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I Thought I Hated “Influencers” Until I Became Obsessed With One

Jamie Beck, aka Ann St. Studio, is living Belle’s best life in Provence.

Jamie Beck Ann St. Studio Provence
A snapshot of Jamie Beck’s Instagram: bread, cheese, flowers, glowing skin, green fields, repeat.

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I am so smugly anti-influencer that a month ago, when a waitress at a fish shack on the side of the road in Costa Rica told me she picked up and left New York in part because she was tired of working with, talking about, and dealing with social media stars during her brief career in fashion marketing, I totally got it.

Yes, influencers have revolutionized the fashion and beauty industries — from forcing brands to reallocate ad budgets to commandeering entire product categories, and forcing even legacy luxury companies to rethink their futures — but I’m tired of hearing about it.

While blogging presented an authentic, accessible backlash to the impossibly aspirational image peddled by the fashion industry, what’s emerged from it has become just as slick and manufactured as what it sought to replace. And I have no interest in buying what they’re selling (because someone gave it to them for free).

So it took me a minute to admit that I’d been influenced. Like, extremely influenced.

Jamie Beck is a 33-year-old photographer, blogger, and OG influencer who used to be based in New York. She moved to Provence last September after having a panic attack on a plane. The very thought that she’d die before living in France was too much to bear, so she just did it. Now she’s basically Belle, wearing a baby blue dress and going to the bakery every morning just the same; in lieu of a chipped tea cup, she acquired a goldfish named Matisse. Turns out I, too, want to be Belle-minus-the-bestiality in the French countryside, and since picking up and moving to Provence is not currently an option for me, I just started copying what I could of her lifestyle in New York.

In pursuit of her glowing skin, I tracked down Vintner’s Daughter Active Botanical Serum (and basically forced Cheryl to write about it). I purchased white linen pants and a button-up Mara Hoffman dress. I changed the background on my phone to a photograph Beck had sent out as her holiday card, and I started listening to her Spotify playlist. In April, when her Instagram story showed her back in New York, I panicked. I hadn’t even realized what a blissful escape I’d found in her impossibly idyllic life. Her daily Instagram story soothed my Twitter anxiety.

A thing I should mention is that I know Jamie. We went on a press trip together years ago. She’s lovely and smart and an extraordinarily talented photographer. But I’d separated the two people in my head, almost forgetting that I knew her in real life. So when the Racked office uttered their final groan in response to my latest “Did you see so-and-so on Ann St.’s Instagram?!” I reached out.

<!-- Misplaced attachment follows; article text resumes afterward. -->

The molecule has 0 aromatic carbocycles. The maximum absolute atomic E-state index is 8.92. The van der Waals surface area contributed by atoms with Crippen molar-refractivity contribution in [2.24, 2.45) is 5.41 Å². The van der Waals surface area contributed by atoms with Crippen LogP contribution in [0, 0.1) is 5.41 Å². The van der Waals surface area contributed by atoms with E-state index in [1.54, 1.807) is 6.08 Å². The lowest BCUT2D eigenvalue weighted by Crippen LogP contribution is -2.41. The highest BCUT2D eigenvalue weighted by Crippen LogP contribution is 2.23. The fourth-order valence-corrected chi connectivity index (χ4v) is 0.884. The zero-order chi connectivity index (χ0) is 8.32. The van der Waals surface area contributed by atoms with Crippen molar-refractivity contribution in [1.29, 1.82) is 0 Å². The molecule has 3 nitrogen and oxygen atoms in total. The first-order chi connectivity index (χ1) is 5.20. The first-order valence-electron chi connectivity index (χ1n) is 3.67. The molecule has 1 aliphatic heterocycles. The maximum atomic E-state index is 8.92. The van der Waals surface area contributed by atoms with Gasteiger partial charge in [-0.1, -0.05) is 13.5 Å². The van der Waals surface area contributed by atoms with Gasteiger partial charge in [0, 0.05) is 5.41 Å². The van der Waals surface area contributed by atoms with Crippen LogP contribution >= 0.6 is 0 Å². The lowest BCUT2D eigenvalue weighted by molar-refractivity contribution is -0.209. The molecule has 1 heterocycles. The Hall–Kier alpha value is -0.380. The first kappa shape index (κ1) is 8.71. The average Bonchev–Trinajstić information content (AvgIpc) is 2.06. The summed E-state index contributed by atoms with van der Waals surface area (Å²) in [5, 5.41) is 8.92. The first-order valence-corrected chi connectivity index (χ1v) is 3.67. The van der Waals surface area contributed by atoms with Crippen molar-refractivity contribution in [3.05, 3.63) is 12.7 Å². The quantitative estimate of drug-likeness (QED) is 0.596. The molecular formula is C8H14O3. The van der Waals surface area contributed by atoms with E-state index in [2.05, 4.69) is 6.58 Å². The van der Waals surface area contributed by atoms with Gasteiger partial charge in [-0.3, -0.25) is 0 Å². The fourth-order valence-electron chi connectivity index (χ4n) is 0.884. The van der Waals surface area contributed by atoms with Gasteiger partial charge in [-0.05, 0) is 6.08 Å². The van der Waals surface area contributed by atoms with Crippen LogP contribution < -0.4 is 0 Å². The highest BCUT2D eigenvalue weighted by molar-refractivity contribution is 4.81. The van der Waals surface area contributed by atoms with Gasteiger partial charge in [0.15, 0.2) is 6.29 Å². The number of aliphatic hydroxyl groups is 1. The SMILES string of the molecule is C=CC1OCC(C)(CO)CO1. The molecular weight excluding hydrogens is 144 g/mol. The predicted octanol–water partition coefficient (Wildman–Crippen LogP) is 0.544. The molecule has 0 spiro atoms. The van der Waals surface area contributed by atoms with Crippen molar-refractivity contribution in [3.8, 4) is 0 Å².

“Is this creepy?” I asked Jamie over email, after confessing to everything but the iPhone wallpaper (I wanted her to know I was a genuine fan, but also not be so scared that she wouldn’t email me back). She assured me it wasn’t. Phew.

I wanted to know what she thought of the influencer industrial complex, and figured she might have some insight into why I was suddenly susceptible to the allure of the kind of immaculately documented social media life I’d so come to loathe — namely, her own.

Jamie Beck Ann St Studio Provence
Has distress ever looked so chic?
Photo: Jamie Beck

Beck thinks it comes down to authenticity. “This is all new to me, everything I’m discovering,” she says on the phone from Provence. “And if I share something because I like it and I went there and I paid for it and someone else wants to do it, then that’s really exciting, because they like the same things that I like. I like when people enrich my life and I like enriching other people’s lives, and that’s really easy to do right now because I don’t have much stuff. There aren’t stores here, there’s not a lot to work with. Everything’s really meaningful that comes into my life.”

But it can’t be as idyllic as it looks, I protested. “I mean, it’s stupid,” she says. “The whole region smells like roses, every time you turn around there’s a new color you’ve never seen, the sky is always blue and amazing.”

But don’t you ever get tired of sharing? Wake up and think, I’d rather not Instagram my life today? “Oh no, I love taking pictures,” Beck answers. “I’m always taking photographs, I’ve always taken photographs. Having social media happen is the best thing ever because I just had boxes and boxes of photos as a kid — I’ve been shooting since I was 13 — and there was nothing I could do with them. Now it’s great! I can share every photograph I take, and I just love that I have this place for all this stuff to go.”

Even Beck has trouble with the word “influencer,” though. It puts her on a pulpit from which her followers don’t want to be preached much substance. “The second I say anything about anything important in life, like Paris [as in the climate accord, not the French capital to her north], no one wants to hear it.” An Instagram she posted on November 9th encouraged unity but solicited outrage: “Just shut up and take pictures!” After a pause, Beck adds, “I don’t like the idea of influencer tied to commercial goods.”

That is, of course, the weight the word carries right now, even if it’s not the particular brand of influence Beck sought to yield: She’s a photographer, perhaps most famous for inventing the cinemagraph with her husband. She’s self-aware enough to consider what that means, and she didn’t move to Provence to shill stuff. Genuine enthusiasm seeps through the phone while Beck speaks. She’s legitimately having fun, and if trying to buy into that makes me a sucker, cool. Who else should I follow?